Workplace Harassment & Discrimination

Asked over 1 year ago - Spokane, WA

Was notified 2 days ago that a co-worker initiated an unsubstantiated harassment claim against me for comments she felt was inappropriate, not sexual, just inappropriate. Was pulled into upper management office and threatened with my job without any investigation or evidence to support her claim. Was a case of her word against mine although I received a letter from my boss telling me that if it happened again I would be terminated, or if I retaliated against it I would be terminated. What is ironic is that everyone in this company tells dirty jokes in meetings, personal settings like break rooms, and even my CEO starts the day off by calling us is mother F@#$ers. Is this type of reprimand legal?

Attorney answers (2)

  1. Stephen M. Bergman

    Contributor Level 7

    3

    Lawyers agree

    Answered . Washington is an at-will employment state, and as such employees can be subjected to adverse employment actions (termination or discipline) for any reason or no reason at all. You can actually be terminated from employment even over a mistaken belief that you did something wrong, provided the dismissal is not discriminatory. Once an employee reports co-worker harrassment to an employer, the employer is then on "notice" that the incident occurred and likely the employer was trying to protect himself by issuing a reprimand to you. Were they to ignore the problem it could create legal liability for them down the road. My suggestion is to keep it professional with the reporting employee and only talk about work. That way the chances of this happening again are reduced.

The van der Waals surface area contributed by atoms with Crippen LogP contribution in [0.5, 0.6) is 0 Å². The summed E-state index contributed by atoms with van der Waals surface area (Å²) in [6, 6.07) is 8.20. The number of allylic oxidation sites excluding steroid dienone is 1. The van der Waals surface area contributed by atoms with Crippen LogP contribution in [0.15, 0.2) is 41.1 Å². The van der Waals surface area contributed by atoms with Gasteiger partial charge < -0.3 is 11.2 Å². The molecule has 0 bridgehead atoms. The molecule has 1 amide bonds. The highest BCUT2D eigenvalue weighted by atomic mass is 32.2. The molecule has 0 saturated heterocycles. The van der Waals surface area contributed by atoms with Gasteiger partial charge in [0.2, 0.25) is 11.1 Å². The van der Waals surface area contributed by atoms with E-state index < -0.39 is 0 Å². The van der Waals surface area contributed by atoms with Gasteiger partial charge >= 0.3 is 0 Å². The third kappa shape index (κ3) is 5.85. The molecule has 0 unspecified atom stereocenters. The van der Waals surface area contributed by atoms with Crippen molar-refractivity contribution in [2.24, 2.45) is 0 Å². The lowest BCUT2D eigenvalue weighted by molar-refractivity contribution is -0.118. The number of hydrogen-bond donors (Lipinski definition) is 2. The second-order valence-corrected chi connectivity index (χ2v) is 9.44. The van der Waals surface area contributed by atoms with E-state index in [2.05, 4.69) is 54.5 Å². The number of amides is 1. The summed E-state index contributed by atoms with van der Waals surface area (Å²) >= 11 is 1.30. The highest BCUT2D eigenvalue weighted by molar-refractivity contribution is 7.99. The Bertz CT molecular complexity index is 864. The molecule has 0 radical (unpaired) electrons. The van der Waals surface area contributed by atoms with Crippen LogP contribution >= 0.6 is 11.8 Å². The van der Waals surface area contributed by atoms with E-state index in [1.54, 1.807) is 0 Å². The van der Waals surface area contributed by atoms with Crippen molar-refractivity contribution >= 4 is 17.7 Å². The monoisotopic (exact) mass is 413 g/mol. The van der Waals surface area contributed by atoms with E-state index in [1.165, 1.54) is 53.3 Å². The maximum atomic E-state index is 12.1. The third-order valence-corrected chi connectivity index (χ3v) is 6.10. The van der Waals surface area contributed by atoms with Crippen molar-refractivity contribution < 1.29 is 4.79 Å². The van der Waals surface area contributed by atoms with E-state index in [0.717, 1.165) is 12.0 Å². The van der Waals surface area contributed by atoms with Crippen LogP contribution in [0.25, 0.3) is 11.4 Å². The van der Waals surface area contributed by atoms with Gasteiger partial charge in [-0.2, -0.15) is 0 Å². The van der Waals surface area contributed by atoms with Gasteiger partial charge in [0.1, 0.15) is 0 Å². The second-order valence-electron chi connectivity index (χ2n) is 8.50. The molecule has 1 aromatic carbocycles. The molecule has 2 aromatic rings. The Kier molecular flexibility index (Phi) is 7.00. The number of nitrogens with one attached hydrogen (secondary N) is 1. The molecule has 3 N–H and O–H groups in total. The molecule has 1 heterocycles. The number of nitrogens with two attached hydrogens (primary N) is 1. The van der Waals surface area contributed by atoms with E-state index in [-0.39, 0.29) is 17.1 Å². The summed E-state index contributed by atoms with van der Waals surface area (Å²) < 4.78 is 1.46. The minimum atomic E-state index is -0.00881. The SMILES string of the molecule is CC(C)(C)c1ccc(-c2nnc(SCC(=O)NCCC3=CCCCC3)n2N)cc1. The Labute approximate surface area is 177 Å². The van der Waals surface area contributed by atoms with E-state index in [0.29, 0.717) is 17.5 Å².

This answer is for general information purposes only and does not form an attorney-client relationship.
  2. Saphronia R Young

    Contributor Level 13

    1

    Lawyer agrees

    Answered . I agree with the other attorney that has answered this question. I only add more here because you should really consider whether you would tell a judge at a traffic hearing, "but everyone else was speeding, too! How can I get a ticket when none of them were pulled over?" That defense doesn't fly except for two situations: (a) if you are a public employee, you are entitled to the same discipline that others have received in the same circumstances, if your prior disciplinary records is also the same; or (b) if you have reason to believe that you are being targeted for different treatment because of your own legally protected status (such as your race, disability, prior whistle-blowing, etc.) Such circumstances are VERY rare, so I tend to believe that the first answer you received probably applies. If you still have doubts, consult counsel.

    Without knowing all of the details, reviewing documents, and interviewing witnesses, no person should assume that... more

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